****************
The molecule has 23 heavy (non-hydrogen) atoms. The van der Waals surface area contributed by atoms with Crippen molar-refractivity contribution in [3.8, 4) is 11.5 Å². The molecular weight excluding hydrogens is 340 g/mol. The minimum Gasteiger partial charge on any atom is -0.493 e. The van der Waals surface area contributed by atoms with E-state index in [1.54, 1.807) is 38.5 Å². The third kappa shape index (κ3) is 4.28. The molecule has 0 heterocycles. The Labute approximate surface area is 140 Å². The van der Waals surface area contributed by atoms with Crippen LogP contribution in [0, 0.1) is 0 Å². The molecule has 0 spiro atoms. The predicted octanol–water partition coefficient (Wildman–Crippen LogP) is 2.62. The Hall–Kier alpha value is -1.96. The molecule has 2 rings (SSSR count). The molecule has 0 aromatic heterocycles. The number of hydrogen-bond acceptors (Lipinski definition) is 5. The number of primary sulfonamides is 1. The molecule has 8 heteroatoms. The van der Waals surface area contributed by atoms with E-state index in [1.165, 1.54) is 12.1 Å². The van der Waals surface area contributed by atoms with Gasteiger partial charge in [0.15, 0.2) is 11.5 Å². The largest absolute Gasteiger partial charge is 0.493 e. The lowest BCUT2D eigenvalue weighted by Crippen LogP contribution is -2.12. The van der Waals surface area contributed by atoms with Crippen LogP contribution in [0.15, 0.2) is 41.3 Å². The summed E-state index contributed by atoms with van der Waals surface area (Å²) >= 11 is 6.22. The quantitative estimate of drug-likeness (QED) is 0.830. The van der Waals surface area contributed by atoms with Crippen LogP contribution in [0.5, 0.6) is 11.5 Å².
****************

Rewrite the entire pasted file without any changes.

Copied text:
The molecule has 23 heavy (non-hydrogen) atoms. The van der Waals surface area contributed by atoms with Crippen molar-refractivity contribution in [3.8, 4) is 11.5 Å². The molecular weight excluding hydrogens is 340 g/mol. The minimum Gasteiger partial charge on any atom is -0.493 e. The van der Waals surface area contributed by atoms with E-state index in [1.54, 1.807) is 38.5 Å². The third kappa shape index (κ3) is 4.28. The molecule has 0 heterocycles. The Labute approximate surface area is 140 Å². The van der Waals surface area contributed by atoms with Crippen LogP contribution in [0, 0.1) is 0 Å². The molecule has 0 spiro atoms. The predicted octanol–water partition coefficient (Wildman–Crippen LogP) is 2.62. The Hall–Kier alpha value is -1.96. The molecule has 2 rings (SSSR count). The molecule has 0 aromatic heterocycles. The number of hydrogen-bond acceptors (Lipinski definition) is 5. The number of primary sulfonamides is 1. The molecule has 8 heteroatoms. The van der Waals surface area contributed by atoms with E-state index in [1.165, 1.54) is 12.1 Å². The van der Waals surface area contributed by atoms with Gasteiger partial charge in [0.15, 0.2) is 11.5 Å². The largest absolute Gasteiger partial charge is 0.493 e. The lowest BCUT2D eigenvalue weighted by Crippen LogP contribution is -2.12. The van der Waals surface area contributed by atoms with Crippen LogP contribution in [0.15, 0.2) is 41.3 Å². The summed E-state index contributed by atoms with van der Waals surface area (Å²) >= 11 is 6.22. The quantitative estimate of drug-likeness (QED) is 0.830. The van der Waals surface area contributed by atoms with Crippen LogP contribution in [0.5, 0.6) is 11.5 Å².